The burgeoning field of neuroscience - the study of the nervous system and brain - appears to have gone mainstream in recent years. More of us are seeking to translate scientific understanding and research-based insights into reliable, practical advice applications at work. These include decision-making, employee motivation, stakeholder relationships, organisational culture and much more.
The potential is huge for neuroscience to enhance leadership and management effectiveness, and give companies an edge in creating lasting cultural change. After all, success as a leader in many cases comes down to specific behavioural traits. The more we know about how to encourage positive behaviour and change limiting behaviour in ourselves and others, the better we will meet our personal and business challenges.
Unlocking managers' future potential
Using biological neuroscience to better understand people, behaviour, performance and attitude can provide managers with the key to unlocking their further potential and making others feel good in the process. Knowing the capabilities and activities within the brain when engaged in essential managerial tasks, including managing and ‘incentivising’ others, thinking creatively, improving performance and dealing with increasingly complex environments, is becoming fundamental. The more managers comprehend themselves and the chemical reactions in their brains when engaged in these activities, the more they will become effective leaders.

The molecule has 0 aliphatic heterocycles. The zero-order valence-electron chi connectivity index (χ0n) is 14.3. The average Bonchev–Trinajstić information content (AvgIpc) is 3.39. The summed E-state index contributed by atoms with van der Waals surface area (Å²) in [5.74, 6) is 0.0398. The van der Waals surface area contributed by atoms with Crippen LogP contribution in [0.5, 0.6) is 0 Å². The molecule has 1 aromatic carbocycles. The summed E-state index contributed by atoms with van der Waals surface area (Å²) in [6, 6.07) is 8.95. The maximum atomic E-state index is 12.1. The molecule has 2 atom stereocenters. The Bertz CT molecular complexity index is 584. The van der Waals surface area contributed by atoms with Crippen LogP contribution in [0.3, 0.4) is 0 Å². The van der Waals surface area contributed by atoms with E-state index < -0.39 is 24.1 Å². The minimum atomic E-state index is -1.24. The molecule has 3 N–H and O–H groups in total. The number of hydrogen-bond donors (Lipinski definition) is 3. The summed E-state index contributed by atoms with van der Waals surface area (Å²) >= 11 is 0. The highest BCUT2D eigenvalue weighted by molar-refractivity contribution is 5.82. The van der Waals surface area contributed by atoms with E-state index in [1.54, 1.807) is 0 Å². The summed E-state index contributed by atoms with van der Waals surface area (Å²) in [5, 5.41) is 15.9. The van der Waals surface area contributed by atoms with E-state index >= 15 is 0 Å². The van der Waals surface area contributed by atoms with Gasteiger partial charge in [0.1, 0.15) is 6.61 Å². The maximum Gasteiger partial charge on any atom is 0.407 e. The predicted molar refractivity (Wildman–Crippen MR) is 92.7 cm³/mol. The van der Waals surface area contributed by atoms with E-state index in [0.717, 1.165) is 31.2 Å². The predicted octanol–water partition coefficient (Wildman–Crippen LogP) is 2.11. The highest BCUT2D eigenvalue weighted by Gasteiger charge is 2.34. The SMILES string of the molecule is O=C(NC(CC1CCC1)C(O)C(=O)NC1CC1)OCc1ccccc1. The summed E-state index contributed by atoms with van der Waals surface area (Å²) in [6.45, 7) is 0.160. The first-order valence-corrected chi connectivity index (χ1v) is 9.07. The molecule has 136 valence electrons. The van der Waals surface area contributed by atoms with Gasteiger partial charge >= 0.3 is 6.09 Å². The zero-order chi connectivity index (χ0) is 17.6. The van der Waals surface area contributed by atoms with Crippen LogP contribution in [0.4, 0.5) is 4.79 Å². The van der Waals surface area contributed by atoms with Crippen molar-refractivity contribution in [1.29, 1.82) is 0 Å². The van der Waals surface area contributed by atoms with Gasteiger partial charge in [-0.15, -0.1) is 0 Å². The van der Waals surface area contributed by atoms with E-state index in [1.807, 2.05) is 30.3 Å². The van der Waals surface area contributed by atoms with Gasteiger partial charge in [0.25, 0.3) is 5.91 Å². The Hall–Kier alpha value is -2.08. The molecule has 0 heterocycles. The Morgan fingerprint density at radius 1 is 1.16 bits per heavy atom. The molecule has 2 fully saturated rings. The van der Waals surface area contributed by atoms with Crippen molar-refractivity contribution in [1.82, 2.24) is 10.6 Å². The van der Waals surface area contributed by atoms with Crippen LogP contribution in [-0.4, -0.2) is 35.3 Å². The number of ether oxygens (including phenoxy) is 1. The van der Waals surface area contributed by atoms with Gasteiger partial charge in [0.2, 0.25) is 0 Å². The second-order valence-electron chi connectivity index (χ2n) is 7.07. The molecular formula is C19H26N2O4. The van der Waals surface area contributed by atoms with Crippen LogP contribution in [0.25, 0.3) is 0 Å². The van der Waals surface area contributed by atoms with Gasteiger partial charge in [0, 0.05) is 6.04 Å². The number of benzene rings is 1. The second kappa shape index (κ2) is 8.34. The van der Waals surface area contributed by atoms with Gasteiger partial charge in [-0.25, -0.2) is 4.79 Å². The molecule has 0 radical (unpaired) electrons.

As managers come to appreciate how brains are wired and how to leverage that information, they are able to move ahead to greater influence and success. There is solid evidence linking effective brain function to wellbeing and workplace productivity and neuroscience shows how this is not just a matter of opinion. By applying knowledge how our brains operate managers can work with physiology rather than against it.
Applying valuable insights to improve team performance
In understanding how the brain works, how and why people are governed by automatic behaviour, and what brains need from the workplace in order for people to perform at their best and be motivated to their optimum, enlightened managers and leaders can apply valuable insights when seeking to make their teams more effective and, consequently, their organisations more productive.
It took thousands of years of evolution for the human race to reach the point where we know how our brains work and can direct our own development as a result. We have reached a watershed. Neuroscience looks set to shape management thinking and in doing so make the workplace a more rewarding, enjoyable and inspiring place for us all.